Beliefnet
O Me of Little Faith

I’m not a John Piper fanboy. The guy’s a passionate Christian, a deep-thinking theologian, and highly respected by a lot of people I respect. But his hard-line Calvinism, belief in double predestination, occasional dumb statements, and seeming need to fit everything into his glory of God theology tend to rub me the wrong way. Maybe it’s because he’s so very certain about things, and I’m not. And maybe it’s also due to the fact that any blogger who says anything negative about Piper can expect to get flamed by his legion of followers.

But…

Piper is a serious pastor and theologian, and sometimes he gets things exactly right. This is one of those times. He announced this weekend that he was going to take an eight-month leave of absence from his pulpit — in fact, from his entire public ministry, it seems — in order to deal with some personal issues.

His words: “I asked the elders to consider this leave because of a growing sense that my soul, my marriage, my family, and my ministry-pattern need a reality check from the Holy Spirit…I see several species of pride in my soul that, while they may not rise to the level of disqualifying me for ministry, grieve me, and have taken a toll on my relationship with Noël and others who are dear to me. How do I apologize to you, not for a specific deed, but for ongoing character flaws, and their effects on everybody? I’ll say it now, and no doubt will say it again, I’m sorry.”

Wow. Read his whole explanation and apology. I’m impressed. Here’s why:

1. It’s proactive rather than reactive. From what I can tell, this isn’t in reaction to any brewing scandal. How often do we hear words of apology from preachers, and contrite admissions of guilt…but only after some big controversy gets exposed? Here’s a guy nipping it in the bud on his own terms. He’s the one bringing his sin out in the open, first, rather than in response to someone else.

2. The big sin? Pride. When public religious figures have to resign or take a leave because of some brewing controversy, it’s always because of something like sex or power or greed. Big public sins. But pride? Piper’s leaving the pulpit for eight months because he has an “ongoing character flaw” of pride? Man, who doesn’t have that ongoing character flaw? (My hand: not raised.) If every pastor in the nation who dealt with unhealthy amounts of pride were to suddenly leave the pulpit, we’d be dealing with a nationwide shortage of preachers. There are public sins and private sins. Pride is one of those sins that you can indulge in and hardly anyone knows. In fact, most people expect it of powerful figures. For him to confess to it openly and let it impact his ministry shows that Piper takes sin very seriously.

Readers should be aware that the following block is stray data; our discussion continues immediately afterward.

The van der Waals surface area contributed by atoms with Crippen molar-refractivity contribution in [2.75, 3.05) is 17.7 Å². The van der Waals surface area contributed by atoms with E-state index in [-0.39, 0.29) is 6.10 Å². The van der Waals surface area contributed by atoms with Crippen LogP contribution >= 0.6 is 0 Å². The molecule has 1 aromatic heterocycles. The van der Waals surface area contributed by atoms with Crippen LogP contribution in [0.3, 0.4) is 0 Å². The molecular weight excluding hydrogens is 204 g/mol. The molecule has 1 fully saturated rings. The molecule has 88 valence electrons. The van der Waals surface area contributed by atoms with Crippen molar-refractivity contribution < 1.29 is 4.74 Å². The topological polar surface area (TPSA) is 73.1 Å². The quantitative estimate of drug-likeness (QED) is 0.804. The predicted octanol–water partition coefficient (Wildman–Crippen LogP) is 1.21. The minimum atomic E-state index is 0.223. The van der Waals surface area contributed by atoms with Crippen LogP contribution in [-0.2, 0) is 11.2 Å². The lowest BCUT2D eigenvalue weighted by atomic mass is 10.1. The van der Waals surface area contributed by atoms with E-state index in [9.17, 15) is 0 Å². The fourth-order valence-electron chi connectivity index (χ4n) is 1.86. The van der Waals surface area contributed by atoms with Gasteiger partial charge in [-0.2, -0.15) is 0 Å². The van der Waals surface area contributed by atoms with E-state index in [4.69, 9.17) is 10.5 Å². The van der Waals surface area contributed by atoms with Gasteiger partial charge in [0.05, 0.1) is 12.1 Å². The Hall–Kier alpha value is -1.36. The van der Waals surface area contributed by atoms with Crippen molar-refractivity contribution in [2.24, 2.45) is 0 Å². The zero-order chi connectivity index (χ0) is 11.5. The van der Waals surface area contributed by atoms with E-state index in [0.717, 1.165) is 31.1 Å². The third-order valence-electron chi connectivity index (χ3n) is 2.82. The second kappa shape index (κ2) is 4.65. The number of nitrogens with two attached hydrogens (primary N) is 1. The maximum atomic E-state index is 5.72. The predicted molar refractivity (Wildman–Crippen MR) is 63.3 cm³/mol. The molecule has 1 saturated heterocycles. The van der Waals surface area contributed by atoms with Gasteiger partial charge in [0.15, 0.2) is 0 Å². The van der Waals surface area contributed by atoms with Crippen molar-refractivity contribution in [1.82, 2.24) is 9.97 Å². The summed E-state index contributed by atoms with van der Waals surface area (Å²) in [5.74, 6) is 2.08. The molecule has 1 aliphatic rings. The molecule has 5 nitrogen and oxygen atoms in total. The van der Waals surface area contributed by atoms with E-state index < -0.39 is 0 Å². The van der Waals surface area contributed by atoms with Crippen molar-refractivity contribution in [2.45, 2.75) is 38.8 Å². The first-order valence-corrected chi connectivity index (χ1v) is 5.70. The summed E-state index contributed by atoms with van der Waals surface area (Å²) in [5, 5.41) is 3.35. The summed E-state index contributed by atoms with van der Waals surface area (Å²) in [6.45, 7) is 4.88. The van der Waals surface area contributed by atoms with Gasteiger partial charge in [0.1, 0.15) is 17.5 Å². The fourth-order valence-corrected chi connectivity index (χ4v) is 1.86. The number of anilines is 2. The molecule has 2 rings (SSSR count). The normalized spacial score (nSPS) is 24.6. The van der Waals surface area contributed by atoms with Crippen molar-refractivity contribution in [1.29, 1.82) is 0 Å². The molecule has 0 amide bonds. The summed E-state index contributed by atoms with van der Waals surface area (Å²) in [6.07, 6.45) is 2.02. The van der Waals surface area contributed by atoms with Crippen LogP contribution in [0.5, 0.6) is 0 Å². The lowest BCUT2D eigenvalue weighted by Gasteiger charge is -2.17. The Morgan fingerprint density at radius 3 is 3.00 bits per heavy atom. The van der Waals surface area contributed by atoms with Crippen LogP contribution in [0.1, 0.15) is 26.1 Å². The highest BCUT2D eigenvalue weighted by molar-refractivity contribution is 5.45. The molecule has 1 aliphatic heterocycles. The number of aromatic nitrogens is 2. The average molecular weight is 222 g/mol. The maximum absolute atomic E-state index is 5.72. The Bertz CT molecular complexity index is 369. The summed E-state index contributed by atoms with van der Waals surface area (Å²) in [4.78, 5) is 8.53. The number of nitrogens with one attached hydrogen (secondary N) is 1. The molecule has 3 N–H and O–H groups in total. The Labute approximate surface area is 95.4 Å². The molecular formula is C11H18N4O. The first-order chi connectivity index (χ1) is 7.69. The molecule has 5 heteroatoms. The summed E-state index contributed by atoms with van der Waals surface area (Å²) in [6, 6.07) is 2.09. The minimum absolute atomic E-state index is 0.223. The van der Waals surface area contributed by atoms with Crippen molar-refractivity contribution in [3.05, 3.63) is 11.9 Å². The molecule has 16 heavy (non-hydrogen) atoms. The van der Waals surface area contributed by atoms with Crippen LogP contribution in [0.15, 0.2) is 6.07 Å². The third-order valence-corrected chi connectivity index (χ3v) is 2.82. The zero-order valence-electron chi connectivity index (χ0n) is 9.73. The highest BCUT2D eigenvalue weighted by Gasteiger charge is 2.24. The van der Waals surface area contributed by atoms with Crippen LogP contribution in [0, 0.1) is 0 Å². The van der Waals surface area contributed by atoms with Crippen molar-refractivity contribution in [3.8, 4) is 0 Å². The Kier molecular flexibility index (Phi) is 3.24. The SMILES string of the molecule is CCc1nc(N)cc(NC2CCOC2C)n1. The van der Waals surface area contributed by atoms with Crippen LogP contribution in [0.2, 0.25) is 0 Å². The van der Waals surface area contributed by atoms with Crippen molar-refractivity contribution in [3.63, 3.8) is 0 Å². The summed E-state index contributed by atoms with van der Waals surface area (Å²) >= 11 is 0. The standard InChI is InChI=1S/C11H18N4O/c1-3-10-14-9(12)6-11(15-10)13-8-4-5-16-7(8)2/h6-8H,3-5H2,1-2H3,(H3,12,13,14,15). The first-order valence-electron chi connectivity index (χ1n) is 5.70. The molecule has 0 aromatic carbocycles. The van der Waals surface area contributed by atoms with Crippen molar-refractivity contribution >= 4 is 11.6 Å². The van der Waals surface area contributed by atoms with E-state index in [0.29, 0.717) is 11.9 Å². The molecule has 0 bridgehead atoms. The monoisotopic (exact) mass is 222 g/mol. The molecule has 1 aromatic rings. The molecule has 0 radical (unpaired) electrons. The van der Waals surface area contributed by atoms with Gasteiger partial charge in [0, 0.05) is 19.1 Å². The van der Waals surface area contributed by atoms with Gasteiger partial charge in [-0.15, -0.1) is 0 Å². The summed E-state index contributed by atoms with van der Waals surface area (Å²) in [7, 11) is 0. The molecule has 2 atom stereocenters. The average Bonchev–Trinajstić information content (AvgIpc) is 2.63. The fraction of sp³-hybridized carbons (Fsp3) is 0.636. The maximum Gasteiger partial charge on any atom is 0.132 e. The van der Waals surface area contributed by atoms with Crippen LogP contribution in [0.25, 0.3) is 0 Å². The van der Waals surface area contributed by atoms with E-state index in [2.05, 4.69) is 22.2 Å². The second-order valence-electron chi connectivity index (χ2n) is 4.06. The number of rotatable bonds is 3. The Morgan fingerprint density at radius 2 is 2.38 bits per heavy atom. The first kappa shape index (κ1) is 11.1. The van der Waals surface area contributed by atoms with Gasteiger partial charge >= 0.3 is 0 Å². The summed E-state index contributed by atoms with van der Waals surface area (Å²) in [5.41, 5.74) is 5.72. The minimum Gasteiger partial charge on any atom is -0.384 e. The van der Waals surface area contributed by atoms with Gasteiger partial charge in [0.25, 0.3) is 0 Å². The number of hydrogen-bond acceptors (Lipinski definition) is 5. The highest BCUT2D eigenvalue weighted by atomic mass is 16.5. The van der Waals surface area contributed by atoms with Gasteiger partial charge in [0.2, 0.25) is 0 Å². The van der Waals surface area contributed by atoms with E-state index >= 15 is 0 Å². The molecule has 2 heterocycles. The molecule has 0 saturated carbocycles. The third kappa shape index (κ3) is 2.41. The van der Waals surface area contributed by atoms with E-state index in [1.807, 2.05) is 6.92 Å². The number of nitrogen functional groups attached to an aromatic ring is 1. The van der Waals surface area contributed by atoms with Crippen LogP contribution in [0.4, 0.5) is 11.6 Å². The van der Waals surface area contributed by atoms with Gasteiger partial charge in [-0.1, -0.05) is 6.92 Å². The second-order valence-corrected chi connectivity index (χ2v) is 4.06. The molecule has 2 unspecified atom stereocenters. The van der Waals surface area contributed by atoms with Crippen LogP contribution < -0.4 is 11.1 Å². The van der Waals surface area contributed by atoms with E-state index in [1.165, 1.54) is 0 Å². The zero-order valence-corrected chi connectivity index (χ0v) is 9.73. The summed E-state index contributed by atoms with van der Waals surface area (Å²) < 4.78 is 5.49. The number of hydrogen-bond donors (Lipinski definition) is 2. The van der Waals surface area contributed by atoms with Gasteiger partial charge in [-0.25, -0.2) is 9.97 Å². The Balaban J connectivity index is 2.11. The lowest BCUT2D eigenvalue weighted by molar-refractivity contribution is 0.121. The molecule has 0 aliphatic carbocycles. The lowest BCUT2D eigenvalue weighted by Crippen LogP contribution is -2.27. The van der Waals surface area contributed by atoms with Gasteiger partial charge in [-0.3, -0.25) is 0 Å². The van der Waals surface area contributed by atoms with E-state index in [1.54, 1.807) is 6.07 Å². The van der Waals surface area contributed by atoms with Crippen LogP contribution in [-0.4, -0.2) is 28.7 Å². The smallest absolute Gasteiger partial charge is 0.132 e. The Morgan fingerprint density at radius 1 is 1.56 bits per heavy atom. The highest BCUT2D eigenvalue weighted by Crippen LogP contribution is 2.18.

3. It’s a true sabbatical. He’s not taking time off so he can write another book or prepare another sermon series or teach a seminary course. He’s taking time off to work on his marriage and these personal issues. Period. “In this leave, I intend to let go of all of it. No book-writing. No sermon preparation or preaching. No blogging. No Twitter. No articles. No reports. No papers. And no speaking engagements.” Piper is the kind of guy who is insanely productive as a blogger, writer, Twitterer, preacher — you name it. If he really does need to deal with these things, this cold-turkey ceasing of these aspects of his ministry shows how big a deal it is.

4. He knows it’s a luxury. Not only did he offer to take his leave without pay (it seems his church has refused this), but he recognizes that deciding to take 8 months off work isn’t something just any employee can do. “Most working men and women do not have the freedom to step back like this.” Understatement of the year. He’s blessed to be able to do this at all, and approaches the topic with the necessary humility and compassion for those who will have to work harder in his absence. That’s the right approach.

Any pastors and public religious figures who are struggling with any aspect of their ministry — whether sins public or private, professional burnout, spiritual emptiness, or marriage problems — should take a page from John Piper on this one. He’s not always right, in my opinion, but the way he’s handled this situation is dead-on.

My best to him as he deals with whatever issues are plaguing him and his marriage.

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